President Joe Biden is hosting Jordan’s King Abdullah II in Washington with the ongoing effort to free hostages in Gaza and growing concern over an Israeli military operation in Rafah among the topics on the table.
Monday’s meeting is the first between the allies since three American troops were killed last month in a drone strike against a US base in Jordan.
Mr Biden blamed Iran-backed militias for the fatalities, the first for the US after months of strikes by such groups against American forces across the Middle East since the start of the Israel-Hamas war.
The meeting with King Abdullah comes as Mr Biden and his aides are working to broker another pause in Israel’s war against Hamas in order to send humanitarian aid and supplies into the region and get hostages out.
The White House faces growing criticism from Arab-Americans over the administration’s continued support for Israel in the face of growing casualties in Gaza.
A senior US administration official said on Sunday that after weeks of shuttle diplomacy and phone conversations, a framework was essentially in place for a deal that could see the release of the remaining hostages held by Hamas in Gaza in exchange for a halt to fighting.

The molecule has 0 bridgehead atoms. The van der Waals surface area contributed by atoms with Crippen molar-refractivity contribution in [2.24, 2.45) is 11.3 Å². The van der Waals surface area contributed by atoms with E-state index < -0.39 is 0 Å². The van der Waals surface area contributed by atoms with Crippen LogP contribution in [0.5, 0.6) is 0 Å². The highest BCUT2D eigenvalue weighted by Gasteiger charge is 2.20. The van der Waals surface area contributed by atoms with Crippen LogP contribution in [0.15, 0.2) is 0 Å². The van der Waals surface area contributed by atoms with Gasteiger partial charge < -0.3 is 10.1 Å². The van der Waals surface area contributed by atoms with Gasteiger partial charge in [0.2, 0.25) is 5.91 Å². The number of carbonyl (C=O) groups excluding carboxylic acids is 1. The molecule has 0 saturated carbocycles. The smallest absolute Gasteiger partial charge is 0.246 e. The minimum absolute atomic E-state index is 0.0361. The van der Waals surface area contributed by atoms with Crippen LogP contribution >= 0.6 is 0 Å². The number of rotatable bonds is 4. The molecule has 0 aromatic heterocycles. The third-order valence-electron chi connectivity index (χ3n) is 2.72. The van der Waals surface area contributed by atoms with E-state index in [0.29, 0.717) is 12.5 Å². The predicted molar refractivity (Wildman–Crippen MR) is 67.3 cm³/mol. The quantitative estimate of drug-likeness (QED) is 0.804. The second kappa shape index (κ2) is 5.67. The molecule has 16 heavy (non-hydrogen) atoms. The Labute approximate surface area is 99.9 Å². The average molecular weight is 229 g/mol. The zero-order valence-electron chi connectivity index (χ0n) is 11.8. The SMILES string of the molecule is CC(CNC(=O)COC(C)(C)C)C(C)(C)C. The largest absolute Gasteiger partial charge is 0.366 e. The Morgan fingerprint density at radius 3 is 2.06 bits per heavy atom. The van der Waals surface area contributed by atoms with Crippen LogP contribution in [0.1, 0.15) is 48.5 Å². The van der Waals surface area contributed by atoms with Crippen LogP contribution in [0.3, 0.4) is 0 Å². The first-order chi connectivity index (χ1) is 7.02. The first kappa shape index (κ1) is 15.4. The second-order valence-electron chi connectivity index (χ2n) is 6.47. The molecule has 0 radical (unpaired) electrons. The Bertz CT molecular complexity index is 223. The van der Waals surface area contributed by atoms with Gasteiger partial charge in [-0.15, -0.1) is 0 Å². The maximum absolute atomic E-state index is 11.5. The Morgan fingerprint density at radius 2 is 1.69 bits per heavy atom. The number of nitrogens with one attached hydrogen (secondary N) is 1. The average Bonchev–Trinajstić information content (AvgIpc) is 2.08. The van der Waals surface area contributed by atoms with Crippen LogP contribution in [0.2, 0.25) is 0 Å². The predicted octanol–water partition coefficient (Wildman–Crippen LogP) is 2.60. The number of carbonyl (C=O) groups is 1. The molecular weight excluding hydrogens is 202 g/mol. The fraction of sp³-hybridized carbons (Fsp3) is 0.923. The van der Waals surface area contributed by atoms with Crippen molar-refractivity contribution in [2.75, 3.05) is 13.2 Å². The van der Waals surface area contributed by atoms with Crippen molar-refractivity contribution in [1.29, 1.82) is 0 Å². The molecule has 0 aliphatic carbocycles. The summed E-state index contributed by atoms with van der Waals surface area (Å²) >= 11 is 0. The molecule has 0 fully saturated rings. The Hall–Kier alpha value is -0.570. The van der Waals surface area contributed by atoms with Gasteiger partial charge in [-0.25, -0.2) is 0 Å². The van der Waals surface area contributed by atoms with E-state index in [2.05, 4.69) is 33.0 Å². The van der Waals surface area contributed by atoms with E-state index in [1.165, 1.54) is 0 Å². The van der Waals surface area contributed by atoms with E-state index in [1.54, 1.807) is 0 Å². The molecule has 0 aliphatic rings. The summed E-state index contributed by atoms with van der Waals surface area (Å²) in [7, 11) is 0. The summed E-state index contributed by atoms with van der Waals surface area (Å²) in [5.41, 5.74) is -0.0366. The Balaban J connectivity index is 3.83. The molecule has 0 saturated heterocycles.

The potential for an agreement took up the majority of Mr Biden’s call on Sunday with Israeli Prime Minister Benjamin Netanyahu.
The official said the two leaders also had a significant back and forth about the potential expansion of Israeli military operations into Rafah and that Mr Biden reiterated US opposition to the idea under the “current conditions” while more than 1.3 million people are sheltering there.
The official said the Israelis “made clear they would not contemplate an operation” in Rafah without safeguarding the civilian population.
The official said the US is not sure there is a feasible or implementable plan to relocate civilians out of Rafah to allow military operations to take place.
Israel launched a series of strikes on Rafah on Monday, during which they freed two hostages held since the October 7 attack by Hamas.
Jordan and other Arab states have been highly critical of Israel’s actions and have eschewed public support for long-term planning over what happens next, arguing that the fighting must end before such discussions can begin.
They have been demanding a ceasefire since mid-October as civilian casualties began to skyrocket.